The American family car was a 425-horsepower, twenty-two-foot-long Buick Electra with tail fins in back and two black rubber breasts on the bumper in front.Tom Wolfe, From Bauhaus to Our House
Except when they were chromed-steel breasts…
They were called “Dagmars” or “Dagmar bumpers” after the show-biz star Virginia Ruth Egnor Lewis, who went by Jennie Lewis during her early work on Broadway. When she was cast in NBC’s “Broadway Open House,” an early effort at late-night television programming, the host, Jerry Lester, nicknamed her Dagmar after Dagmar Hansen, a character on another show.
(Dagmar is of course an ancient Scandinavian name that has also enjoyed popularity in Slavic and northern-European countries.)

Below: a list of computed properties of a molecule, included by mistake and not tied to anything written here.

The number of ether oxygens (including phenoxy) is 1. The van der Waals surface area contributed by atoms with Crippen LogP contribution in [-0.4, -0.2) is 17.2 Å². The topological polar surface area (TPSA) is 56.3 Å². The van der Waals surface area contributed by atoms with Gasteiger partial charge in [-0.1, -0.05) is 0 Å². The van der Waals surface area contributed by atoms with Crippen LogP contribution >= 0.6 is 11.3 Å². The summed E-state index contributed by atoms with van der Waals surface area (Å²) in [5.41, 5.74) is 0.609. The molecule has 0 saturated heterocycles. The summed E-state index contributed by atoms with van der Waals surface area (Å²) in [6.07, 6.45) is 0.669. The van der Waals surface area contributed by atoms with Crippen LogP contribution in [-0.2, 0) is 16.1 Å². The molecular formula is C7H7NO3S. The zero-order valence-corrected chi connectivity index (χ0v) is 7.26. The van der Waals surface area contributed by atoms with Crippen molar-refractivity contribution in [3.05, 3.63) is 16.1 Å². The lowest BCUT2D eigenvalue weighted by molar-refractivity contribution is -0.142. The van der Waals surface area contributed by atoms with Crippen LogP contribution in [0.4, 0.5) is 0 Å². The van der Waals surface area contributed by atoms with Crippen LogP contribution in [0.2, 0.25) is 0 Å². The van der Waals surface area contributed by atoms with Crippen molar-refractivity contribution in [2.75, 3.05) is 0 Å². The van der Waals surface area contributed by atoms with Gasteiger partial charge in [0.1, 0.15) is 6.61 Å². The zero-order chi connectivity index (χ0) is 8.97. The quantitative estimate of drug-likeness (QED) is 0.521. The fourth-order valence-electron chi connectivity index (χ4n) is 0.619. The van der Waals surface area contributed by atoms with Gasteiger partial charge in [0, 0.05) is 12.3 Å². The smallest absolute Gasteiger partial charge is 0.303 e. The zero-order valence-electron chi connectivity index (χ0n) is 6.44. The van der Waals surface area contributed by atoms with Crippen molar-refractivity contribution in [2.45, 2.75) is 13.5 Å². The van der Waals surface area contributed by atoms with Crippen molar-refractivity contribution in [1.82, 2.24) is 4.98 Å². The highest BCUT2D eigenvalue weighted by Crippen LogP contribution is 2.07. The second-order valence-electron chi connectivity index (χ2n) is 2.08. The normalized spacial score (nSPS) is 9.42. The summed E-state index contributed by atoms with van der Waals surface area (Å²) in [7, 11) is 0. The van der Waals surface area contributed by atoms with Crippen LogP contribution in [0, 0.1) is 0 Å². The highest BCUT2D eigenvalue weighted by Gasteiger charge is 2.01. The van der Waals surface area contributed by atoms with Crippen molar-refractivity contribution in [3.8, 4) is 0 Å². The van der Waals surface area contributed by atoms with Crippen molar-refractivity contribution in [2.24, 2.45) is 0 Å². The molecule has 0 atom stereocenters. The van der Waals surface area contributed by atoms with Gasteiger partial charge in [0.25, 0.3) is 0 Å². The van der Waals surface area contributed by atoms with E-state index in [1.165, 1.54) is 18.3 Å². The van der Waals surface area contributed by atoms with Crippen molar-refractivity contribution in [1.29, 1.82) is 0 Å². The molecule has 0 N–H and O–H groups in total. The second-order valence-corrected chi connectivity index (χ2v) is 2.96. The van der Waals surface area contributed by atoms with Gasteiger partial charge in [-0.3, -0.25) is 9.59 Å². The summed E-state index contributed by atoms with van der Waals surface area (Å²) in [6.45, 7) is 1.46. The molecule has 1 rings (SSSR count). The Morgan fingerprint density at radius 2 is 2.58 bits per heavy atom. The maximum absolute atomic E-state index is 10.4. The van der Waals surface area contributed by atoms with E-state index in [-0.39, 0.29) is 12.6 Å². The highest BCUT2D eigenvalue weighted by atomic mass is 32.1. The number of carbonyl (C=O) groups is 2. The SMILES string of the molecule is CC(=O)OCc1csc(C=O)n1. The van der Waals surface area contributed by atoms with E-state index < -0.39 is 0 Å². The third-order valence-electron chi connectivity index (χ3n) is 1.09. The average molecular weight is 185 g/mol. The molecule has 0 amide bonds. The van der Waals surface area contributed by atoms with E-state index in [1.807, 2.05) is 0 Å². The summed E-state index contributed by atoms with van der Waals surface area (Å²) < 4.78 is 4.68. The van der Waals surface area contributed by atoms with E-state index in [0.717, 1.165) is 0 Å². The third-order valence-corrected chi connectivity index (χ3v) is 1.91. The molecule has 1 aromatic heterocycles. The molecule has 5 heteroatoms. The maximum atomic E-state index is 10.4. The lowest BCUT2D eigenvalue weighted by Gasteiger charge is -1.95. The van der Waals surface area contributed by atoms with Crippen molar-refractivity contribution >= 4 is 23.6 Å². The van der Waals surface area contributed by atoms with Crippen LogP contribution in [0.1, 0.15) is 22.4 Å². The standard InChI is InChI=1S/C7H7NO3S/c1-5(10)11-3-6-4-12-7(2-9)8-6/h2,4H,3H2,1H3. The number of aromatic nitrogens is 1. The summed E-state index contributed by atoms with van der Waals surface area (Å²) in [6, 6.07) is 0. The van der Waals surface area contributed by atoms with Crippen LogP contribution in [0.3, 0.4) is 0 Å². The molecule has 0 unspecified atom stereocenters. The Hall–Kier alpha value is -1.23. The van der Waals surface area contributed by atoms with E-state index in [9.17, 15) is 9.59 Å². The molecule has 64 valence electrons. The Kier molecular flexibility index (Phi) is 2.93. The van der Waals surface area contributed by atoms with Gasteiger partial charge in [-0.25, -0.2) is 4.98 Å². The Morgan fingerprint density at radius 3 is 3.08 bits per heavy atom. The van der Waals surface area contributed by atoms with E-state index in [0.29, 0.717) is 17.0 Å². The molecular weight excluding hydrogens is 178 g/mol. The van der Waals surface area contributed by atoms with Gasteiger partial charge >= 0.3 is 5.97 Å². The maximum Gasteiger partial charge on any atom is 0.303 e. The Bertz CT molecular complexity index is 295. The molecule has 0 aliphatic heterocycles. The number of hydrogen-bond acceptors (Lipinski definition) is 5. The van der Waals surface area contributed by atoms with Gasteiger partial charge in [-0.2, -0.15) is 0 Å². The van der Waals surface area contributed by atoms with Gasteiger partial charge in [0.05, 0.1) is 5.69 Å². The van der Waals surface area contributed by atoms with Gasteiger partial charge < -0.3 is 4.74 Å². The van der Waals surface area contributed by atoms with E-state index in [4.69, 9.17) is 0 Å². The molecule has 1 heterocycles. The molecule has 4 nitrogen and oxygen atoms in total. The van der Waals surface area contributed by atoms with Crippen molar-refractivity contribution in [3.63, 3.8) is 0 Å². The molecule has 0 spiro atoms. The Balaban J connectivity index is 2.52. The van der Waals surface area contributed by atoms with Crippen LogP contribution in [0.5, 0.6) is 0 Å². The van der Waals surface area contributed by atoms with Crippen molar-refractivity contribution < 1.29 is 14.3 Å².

Automotive Dagmars flourished during the early and mid-1950s, as we see in the Merkle Subatom MC2 Sport. While the Merkle had an atomic propulsion system, it was otherwise conventional in styling, so Dagmars were essential.
Tom Wolfe makes a point about the life of plenty that we enjoyed: “The way Americans lived made the rest of mankind stare with envy or disgust but always with awe.”
True, that. But his call is off just slightly.
The Buick Electra 225 was introduced, post-Dagmar, in 1959. It was 225 inches long–18.75 feet. And the engine was a 401-cubic-inch V-8 that generated 325 horsepower. By 1964, a 425-cubic-inch V-8 with dual carbs was available, and it made 360 horsepower.